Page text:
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04 June 2019 | Story Valentino Ndaba | Photo Charl Devenish
Prof Cathryn Tonne
Air pollution not only costs lives, it costs money too. Pictured is Prof Cathryn Tonne presenting a guest lecture on air pollution at the Bloemfontein Campus.

Health effects associated with ambient air pollution (AAP) have been well documented. Subsequently, the relationship between pollution and financial outcomes have also become a focus for case studies globally. An Environmental Research journal article revealed that “low and middle-income countries are disproportionately affected by the global burden of adverse health effects caused by AAP”. 

A high price to pay

In 2012, high concentrations of air pollution caused 7.4% of all deaths, costing South Africa up to 6% of its Gross Domestic Product. According to the recent International Growth Centre study conducted by senior University of Cape Town researchers, this is a direct consequence of the country’s heavy dependence of fossil fuels, a source of health-damaging air pollution and greenhouse pollutants.

Stunted human and economic growth

These South African statistics are attested to by Prof Cathryn Tonne who recently presented a guest lecture on air pollution which was hosted by the University of the Free State (UFS) Business School.

“Air pollution can affect economic development through several pathways, and health is an important one. Air pollution is linked to shorter life expectancy, chronic disease, asthma exacerbation and many other health outcomes that result in absenteeism from work and school. These have large direct costs to the health system.” 

Prof Tonne says that air pollution exposure in children is linked to reduced cognitive development, with important impacts on human capital. As a result, children are not reaching their full potential in terms of neurodevelopment, which has an effect on their income prospects and the economy as a whole. 

Resolving a looming disaster

Technology may be employed to radically clean the air. Cities need to lead in the reduction of air pollution by promoting renewable energy, using active transport such as walking or cycling, and investing in infrastructure to make this safe and attractive. 

With researchers playing a major role in strengthening the case for aggressive air pollution control, the government needs to implement policies in order to control sources of air pollution. This global health and economic issue also requires individuals and communities to play their part to improve air quality.

News Archive

Right to Learn cyclists cross the finish line
2017-12-05

 Description: R2L Finish  Tags: cyclists, Right to Learn, Cape Town, Paarl, GivenGain Foundation, donations 

The Right to Learn cycling team are happy and thankful that they have completed
their journey.
Photo: Mike Rose

After a seven-day journey, the Right to Learn cycling team have finally reached their destination. Having travelled for over a 1 000 kilometres from Bloemfontein, they arrived safely in the Paarl on Monday 4 December 2017. During their final stretch, they travelled 130 kilometres from Montagu to Paarl, where they ended the Right to Learn Cycling Tour.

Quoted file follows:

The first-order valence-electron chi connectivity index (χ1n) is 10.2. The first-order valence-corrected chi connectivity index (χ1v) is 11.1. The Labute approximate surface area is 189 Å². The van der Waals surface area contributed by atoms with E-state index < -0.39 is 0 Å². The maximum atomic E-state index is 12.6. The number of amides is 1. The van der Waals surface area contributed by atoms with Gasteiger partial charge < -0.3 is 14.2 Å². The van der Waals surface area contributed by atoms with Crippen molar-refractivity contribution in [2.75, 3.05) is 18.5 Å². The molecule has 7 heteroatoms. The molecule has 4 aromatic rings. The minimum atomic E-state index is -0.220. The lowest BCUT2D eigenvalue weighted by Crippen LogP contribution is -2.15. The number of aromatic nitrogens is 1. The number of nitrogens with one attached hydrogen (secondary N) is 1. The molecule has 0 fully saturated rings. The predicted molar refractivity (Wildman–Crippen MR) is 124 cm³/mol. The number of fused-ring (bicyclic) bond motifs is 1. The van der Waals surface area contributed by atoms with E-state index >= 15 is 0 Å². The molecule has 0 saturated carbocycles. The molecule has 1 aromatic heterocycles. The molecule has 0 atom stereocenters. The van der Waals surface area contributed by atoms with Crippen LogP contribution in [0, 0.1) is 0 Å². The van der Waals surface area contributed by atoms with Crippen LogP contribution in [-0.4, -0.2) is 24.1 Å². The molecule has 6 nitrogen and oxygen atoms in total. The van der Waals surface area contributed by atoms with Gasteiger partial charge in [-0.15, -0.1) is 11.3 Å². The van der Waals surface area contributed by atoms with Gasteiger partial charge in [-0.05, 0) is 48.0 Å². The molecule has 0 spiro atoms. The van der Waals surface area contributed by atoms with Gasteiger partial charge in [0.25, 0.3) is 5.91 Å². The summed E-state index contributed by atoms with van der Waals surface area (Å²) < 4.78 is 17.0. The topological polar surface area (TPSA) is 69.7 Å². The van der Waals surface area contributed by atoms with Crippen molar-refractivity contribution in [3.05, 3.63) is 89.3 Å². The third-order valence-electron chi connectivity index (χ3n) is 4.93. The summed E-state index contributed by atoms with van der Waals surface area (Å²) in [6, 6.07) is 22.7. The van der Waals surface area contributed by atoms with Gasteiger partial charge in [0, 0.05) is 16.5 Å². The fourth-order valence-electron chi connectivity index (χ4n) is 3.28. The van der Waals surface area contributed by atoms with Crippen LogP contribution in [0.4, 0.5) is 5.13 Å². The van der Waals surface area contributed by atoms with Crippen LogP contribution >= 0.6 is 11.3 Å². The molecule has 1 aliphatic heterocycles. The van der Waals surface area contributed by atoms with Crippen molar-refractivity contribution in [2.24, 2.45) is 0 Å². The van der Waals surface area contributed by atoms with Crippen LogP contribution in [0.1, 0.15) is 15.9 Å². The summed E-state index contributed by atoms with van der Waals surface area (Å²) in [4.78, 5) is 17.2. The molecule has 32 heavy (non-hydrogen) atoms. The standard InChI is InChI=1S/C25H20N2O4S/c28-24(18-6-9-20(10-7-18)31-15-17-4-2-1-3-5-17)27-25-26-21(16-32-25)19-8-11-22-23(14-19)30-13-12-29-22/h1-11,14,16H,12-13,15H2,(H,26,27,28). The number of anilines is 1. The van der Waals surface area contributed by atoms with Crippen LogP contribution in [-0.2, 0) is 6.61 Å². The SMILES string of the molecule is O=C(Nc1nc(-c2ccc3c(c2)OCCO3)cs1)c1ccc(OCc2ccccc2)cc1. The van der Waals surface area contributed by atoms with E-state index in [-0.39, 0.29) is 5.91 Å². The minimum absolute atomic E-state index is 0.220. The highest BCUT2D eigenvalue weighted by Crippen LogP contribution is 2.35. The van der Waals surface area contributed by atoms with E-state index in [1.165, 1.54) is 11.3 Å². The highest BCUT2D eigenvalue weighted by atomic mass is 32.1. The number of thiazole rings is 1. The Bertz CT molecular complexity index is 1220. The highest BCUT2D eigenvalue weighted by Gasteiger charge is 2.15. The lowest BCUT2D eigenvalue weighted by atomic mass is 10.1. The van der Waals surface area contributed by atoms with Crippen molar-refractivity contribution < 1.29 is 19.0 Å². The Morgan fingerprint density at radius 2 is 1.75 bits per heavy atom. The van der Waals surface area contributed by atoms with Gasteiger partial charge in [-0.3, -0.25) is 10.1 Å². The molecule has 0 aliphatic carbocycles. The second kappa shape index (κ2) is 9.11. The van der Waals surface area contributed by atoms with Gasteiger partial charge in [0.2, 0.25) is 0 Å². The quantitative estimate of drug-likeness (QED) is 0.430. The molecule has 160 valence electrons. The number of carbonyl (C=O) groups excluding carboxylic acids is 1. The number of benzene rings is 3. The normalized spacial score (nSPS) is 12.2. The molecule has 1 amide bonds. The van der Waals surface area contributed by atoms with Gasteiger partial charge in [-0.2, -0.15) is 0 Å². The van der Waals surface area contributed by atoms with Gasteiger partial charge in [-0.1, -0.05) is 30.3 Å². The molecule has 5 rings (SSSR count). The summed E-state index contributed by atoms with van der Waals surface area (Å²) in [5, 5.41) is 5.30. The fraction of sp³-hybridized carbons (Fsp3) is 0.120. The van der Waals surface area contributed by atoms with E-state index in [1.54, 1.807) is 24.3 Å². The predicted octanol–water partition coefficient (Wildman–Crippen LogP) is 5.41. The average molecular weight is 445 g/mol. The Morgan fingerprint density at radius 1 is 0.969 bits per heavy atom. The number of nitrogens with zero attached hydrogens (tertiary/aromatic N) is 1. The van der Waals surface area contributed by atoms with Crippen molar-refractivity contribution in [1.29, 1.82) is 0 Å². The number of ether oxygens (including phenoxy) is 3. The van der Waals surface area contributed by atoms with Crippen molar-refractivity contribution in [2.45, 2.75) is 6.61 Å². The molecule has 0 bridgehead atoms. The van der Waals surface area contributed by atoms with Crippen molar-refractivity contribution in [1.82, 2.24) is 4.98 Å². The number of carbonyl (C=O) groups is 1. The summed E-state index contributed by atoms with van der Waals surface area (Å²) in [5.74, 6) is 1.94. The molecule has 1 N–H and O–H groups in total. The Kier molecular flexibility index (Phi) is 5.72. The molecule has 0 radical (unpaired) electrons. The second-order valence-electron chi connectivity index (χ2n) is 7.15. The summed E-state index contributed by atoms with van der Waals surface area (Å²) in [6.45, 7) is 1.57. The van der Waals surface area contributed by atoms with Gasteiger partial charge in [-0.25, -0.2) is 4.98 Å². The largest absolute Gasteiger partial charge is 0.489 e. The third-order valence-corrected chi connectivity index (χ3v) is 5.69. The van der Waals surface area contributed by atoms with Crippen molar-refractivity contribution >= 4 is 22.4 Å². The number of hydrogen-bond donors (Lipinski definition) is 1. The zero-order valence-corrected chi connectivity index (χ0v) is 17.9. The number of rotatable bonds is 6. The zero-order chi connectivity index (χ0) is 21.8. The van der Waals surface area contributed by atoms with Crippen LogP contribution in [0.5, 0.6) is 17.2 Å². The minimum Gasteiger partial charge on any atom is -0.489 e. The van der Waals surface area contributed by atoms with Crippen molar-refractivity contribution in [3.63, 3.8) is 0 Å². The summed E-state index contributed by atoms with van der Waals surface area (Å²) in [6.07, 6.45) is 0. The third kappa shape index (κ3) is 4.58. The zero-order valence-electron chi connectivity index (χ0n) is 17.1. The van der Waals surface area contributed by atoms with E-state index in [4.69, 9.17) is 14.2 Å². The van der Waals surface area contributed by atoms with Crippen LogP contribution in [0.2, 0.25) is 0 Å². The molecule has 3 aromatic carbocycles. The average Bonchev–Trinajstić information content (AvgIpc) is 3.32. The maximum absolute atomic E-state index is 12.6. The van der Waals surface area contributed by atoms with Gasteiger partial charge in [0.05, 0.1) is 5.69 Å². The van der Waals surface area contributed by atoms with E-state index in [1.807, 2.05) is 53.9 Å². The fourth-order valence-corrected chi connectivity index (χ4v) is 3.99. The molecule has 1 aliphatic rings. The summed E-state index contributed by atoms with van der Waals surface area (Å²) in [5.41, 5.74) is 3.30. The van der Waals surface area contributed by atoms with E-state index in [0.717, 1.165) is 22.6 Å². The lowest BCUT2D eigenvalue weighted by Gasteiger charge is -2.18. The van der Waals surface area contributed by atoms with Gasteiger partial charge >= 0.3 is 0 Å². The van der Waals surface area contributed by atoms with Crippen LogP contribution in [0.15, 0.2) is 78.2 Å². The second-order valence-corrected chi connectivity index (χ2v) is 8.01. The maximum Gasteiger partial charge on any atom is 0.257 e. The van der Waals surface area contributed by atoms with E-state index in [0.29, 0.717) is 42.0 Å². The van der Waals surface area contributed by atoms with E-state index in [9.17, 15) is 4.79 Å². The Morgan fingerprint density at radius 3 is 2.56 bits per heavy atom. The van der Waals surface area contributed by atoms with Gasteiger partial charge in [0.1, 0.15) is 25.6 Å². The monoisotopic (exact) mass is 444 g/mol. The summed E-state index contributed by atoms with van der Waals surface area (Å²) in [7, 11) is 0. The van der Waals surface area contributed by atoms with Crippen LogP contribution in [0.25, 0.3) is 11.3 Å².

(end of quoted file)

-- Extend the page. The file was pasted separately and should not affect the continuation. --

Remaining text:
Gratitude for support
Asive Dlanjwa, Bloemfontein Campus SRC President, says, “It's been good, it's been tough, and it’s been an amazing journey.” He expressed his gratitude to everyone who has been supporting them throughout the journey. “Thank you so much for every cent that you have given, for every prayer, and every thought.”
 
Thulasizwe Mxenge, one of the guest cyclists from Johannesburg, says, “Asive had informed us that most students struggle with access to higher education, and we saw the need to assist and take part in the initiative.” He says the journey was tough, because they had to cycle for about five hours every time they went on the road. “I’m very tired but also happy to have completed the journey.”

Donations received
Since the beginning of the Right to Learn initiative, they have managed to raise R80 000 through corporate giving, R15 584 on Dlanjwa’s GivenGain page, and $500 (about R6 845) from the GivenGain Foundation as part of the #GivingTuesday Twitter campaign which took place on 28 November 2017.
 
Annamia van den Heever, Director: Institutional Advancement, says, “Congratulations to Asive and the team!  It has been an absolute pleasure to work with such positive and passionate young people.” She also thanked all donors to the Right to Learn campaign for their support, saying it will ensure that talented students who cannot afford university fees will have access to the UFS next year. “We are hoping that more people will donate now that the tour has been successfully completed. There is no better Christmas gift,” she says.

Dlanjwa says, “We are committed to helping learners who are coming to the UFS next year. The trip was amazing and I feel stronger than I expected. I’d definitely do this again.”
The community is still encouraged to donate towards the initiative, using the following details:

EFT transaction:
Please use the following bank details:
Bank: ABSA Bank
Account Number: 1570850721
Branch Code: 632005
Account Type: Cheque
Reference: R2L: Right to Learn
Send the proof of payment to Rinda Duraan: duraanmj@ufs.ac.za

Debit order: Download the form and email it to Rinda Duraan

All donations are tax deductible in terms of South African income tax legislation.  

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